Make sure to keep an eye on the skies this weekend: the best meteor showers ever seen are the Leonids. No such storm is forecast this year, however: Viewers must observe a hourly rate of a few 10 to 20 meteors.
Also called “shooting stars,” that the meteors are now leftover comet dust. They are tiny pea and sand-sized pieces of debris and dust crumbling from the Tempel-Tuttle comet since it strikes by the Earth. (Earth’s orbit carries it directly through the debris path.) The debris and dust spark when it strikes our atmosphere. Time to see the Leonids is generally between the hours of midnight and sunrise, based on Earthsky.org.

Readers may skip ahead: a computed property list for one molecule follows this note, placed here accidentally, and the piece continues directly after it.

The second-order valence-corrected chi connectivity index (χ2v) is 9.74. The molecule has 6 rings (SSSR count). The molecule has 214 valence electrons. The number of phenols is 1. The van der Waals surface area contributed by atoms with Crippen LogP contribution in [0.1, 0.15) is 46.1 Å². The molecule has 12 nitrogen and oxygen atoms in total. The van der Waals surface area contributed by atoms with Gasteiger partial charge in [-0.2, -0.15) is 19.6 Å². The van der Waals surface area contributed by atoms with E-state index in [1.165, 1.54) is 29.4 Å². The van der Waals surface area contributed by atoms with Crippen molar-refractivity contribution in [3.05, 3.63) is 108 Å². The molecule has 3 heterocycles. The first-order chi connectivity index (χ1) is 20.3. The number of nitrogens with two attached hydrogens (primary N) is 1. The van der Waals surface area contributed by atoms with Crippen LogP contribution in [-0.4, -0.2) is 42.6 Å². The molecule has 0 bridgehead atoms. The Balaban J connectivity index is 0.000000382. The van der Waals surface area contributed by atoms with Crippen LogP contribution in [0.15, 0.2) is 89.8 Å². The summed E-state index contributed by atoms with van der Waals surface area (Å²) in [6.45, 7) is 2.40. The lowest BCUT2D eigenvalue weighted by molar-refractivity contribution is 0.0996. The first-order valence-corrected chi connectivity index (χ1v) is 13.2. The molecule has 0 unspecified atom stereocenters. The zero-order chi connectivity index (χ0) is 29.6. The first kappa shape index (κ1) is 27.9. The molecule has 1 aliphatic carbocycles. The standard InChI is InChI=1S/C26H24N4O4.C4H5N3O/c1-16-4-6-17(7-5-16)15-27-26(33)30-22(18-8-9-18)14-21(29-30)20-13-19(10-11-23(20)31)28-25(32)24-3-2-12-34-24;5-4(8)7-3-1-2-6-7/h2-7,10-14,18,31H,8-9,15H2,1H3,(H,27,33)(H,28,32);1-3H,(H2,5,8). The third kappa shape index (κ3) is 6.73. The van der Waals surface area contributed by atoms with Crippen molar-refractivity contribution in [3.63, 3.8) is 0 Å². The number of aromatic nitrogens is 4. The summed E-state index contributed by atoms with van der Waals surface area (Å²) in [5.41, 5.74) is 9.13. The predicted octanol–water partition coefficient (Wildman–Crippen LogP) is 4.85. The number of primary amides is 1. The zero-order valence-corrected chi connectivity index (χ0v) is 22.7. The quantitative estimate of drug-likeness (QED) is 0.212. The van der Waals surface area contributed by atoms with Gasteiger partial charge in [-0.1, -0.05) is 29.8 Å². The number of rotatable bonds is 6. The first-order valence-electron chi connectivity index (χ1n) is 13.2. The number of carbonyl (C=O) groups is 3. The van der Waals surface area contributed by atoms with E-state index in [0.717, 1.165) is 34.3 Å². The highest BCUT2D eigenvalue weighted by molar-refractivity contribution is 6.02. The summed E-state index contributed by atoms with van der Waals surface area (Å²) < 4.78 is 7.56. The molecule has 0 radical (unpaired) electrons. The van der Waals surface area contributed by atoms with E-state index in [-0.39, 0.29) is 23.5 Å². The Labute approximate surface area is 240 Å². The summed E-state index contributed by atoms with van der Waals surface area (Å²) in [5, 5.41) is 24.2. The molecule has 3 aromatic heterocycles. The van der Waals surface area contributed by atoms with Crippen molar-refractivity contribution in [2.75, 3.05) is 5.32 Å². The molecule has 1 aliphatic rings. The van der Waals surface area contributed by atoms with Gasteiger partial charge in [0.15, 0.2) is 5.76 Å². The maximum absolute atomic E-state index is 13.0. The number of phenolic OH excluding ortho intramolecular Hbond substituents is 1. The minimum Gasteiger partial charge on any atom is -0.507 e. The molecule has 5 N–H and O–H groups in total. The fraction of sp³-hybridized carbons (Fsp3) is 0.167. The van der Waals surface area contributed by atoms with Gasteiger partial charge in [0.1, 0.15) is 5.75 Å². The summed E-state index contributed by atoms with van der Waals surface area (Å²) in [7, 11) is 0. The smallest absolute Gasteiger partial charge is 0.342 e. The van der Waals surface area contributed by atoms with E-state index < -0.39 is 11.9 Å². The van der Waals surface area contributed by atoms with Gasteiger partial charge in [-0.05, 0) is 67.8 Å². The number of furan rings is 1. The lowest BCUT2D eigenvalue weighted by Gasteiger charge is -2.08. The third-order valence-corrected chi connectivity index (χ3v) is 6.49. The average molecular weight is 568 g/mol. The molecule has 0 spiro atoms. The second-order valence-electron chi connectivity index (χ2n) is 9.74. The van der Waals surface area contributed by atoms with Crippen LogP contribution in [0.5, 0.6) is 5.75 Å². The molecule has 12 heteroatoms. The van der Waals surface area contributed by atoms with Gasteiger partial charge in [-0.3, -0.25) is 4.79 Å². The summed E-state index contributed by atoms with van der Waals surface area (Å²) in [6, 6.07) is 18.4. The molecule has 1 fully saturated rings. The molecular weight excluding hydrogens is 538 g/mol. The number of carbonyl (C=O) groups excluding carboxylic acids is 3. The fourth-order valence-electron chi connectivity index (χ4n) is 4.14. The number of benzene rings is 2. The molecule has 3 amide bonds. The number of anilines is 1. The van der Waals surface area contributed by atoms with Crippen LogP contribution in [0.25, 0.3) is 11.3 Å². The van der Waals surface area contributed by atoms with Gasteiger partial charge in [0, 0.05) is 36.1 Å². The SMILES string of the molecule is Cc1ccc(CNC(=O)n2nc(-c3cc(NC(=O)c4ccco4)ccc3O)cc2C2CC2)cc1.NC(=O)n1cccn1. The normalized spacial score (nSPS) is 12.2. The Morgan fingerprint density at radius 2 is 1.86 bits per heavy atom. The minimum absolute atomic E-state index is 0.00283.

Individuals should devote at least an hour to watching the whirlpool bathtub. “Don’t look at any given light source throughout that hour just like a phone, flashlight, or any form of display,” he explained. “Your eyes will slowly correct by a half hour, then you’ll have ideal night vision. You also wish to put as flat as possible so that you may see just as much of the sky as you can.”
The keys to great views of the shower will be the stage of the moon along with the weather.
First, there is great news regarding the moon: this season, vulnerability will be excellent since the new moon will occur Nov. 18, offering a perfect view of the meteors, which won’t be washed out from almost any lunar lighting, Space.com explained.
Saturday morning, it is a mixed bag. The ideal seeing conditions should be from the Southwest, both the Rockies and across the Southeast coast, AccuWeather explained.